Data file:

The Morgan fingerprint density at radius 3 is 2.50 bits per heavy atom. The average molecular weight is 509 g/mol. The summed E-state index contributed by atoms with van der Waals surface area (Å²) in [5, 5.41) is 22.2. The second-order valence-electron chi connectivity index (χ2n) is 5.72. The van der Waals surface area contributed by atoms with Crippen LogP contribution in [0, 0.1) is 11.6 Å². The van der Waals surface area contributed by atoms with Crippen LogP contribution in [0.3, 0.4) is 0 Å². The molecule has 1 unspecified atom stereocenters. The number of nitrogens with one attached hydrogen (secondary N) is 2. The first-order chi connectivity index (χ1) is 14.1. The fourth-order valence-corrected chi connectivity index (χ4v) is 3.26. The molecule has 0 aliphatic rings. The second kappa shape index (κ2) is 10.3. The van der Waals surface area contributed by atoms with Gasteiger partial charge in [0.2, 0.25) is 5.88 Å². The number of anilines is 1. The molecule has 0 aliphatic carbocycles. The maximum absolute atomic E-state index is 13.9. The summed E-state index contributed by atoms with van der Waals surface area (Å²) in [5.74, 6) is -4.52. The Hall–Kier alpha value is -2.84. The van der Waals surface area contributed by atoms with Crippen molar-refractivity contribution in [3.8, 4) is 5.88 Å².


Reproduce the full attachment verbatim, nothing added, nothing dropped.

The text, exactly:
The Morgan fingerprint density at radius 3 is 2.50 bits per heavy atom. The average molecular weight is 509 g/mol. The summed E-state index contributed by atoms with van der Waals surface area (Å²) in [5, 5.41) is 22.2. The second-order valence-electron chi connectivity index (χ2n) is 5.72. The van der Waals surface area contributed by atoms with Crippen LogP contribution in [0, 0.1) is 11.6 Å². The van der Waals surface area contributed by atoms with Crippen LogP contribution in [0.3, 0.4) is 0 Å². The molecule has 1 unspecified atom stereocenters. The number of nitrogens with one attached hydrogen (secondary N) is 2. The first-order chi connectivity index (χ1) is 14.1. The fourth-order valence-corrected chi connectivity index (χ4v) is 3.26. The molecule has 0 aliphatic rings. The second kappa shape index (κ2) is 10.3. The van der Waals surface area contributed by atoms with Gasteiger partial charge in [0.2, 0.25) is 5.88 Å². The number of anilines is 1. The molecule has 0 aliphatic carbocycles. The maximum absolute atomic E-state index is 13.9. The summed E-state index contributed by atoms with van der Waals surface area (Å²) in [5.74, 6) is -4.52. The Hall–Kier alpha value is -2.84. The van der Waals surface area contributed by atoms with Crippen molar-refractivity contribution in [3.8, 4) is 5.88 Å².